What specific spitter are you planning to use?
Generally, you look at the flow the emitter puts out, and select a reasonable flow and pressure you can maintain. On our sandy soils, a high flow over a small area has the effect of going straight down, where a larger diameter area spray will soak the whole root zone.

This is the link I've been looking at for designing.
https://fawn.ifas.ufl.edu/tools/irrigation/citrus/tables/background.php

This image shows the plot as is, it is subdivided by a 'public' unpaved road, but since the road begins and ends on my property there is a gate on the main road which is kept closed to traffic. The existing trees already have irrigation installed.



This shows a preliminary plan for the property. There is a well on the upper side of the road, I'll be drilling another well on the other side of the road. The bold black lines will be 2" pipe mains, and the 2" mains will be connected together as a loop with appropriate valves to separate the loop and direct flow in any direction for redundancy if a well fails, needs maintenance, or a pipe breaks. Laterals down each row will be 3/4" and no longer than 75 ft. The system which is already across the upper side is laid out that way already. They supported a nursery of 20-50 gallon mangos with spaghetti tubing all over to each pot.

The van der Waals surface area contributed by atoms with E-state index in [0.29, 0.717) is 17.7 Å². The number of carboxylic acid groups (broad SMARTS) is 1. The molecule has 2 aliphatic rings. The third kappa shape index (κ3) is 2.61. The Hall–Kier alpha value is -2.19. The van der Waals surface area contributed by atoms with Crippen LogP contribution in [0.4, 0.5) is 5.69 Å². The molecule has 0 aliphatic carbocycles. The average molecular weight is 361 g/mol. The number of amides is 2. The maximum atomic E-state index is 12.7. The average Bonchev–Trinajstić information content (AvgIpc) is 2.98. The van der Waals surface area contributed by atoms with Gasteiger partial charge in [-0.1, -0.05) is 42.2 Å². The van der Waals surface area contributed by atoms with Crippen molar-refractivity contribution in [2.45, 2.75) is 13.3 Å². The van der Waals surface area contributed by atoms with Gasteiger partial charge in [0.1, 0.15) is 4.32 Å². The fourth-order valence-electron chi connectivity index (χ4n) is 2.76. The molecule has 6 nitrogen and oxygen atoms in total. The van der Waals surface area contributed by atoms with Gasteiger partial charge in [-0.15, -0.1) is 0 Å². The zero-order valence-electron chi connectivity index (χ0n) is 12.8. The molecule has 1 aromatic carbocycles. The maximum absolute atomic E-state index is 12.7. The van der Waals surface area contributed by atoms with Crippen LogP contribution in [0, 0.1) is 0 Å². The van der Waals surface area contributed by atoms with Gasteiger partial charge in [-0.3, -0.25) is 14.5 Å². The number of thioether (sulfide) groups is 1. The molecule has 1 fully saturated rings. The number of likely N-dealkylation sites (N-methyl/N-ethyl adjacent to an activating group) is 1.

This was part of the former Treehouse nursery of Bob and Vivian Murray, the part at the entry gate. Probably many of you have been there.
How does this look?



FruitFreak

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Re: Looking for irrigation advice- new orchard SW FL
« Reply #22 on: February 15, 2017, 10:50:45 AM »
Carlos can you recommend any irrigation experts?  Just reading this post makes me question my plan to use spitter stakes.

What specific spitter are you planning to use?
Generally, you look at the flow the emitter puts out, and select a reasonable flow and pressure you can maintain. On our sandy soils, a high flow over a small area has the effect of going straight down, where a larger diameter area spray will soak the whole root zone.

This is the link I've been looking at for designing.
https://fawn.ifas.ufl.edu/tools/irrigation/citrus/tables/background.php

This image shows the plot as is, it is subdivided by a 'public' unpaved road, but since the road begins and ends on my property there is a gate on the main road which is kept closed to traffic. The existing trees already have irrigation installed.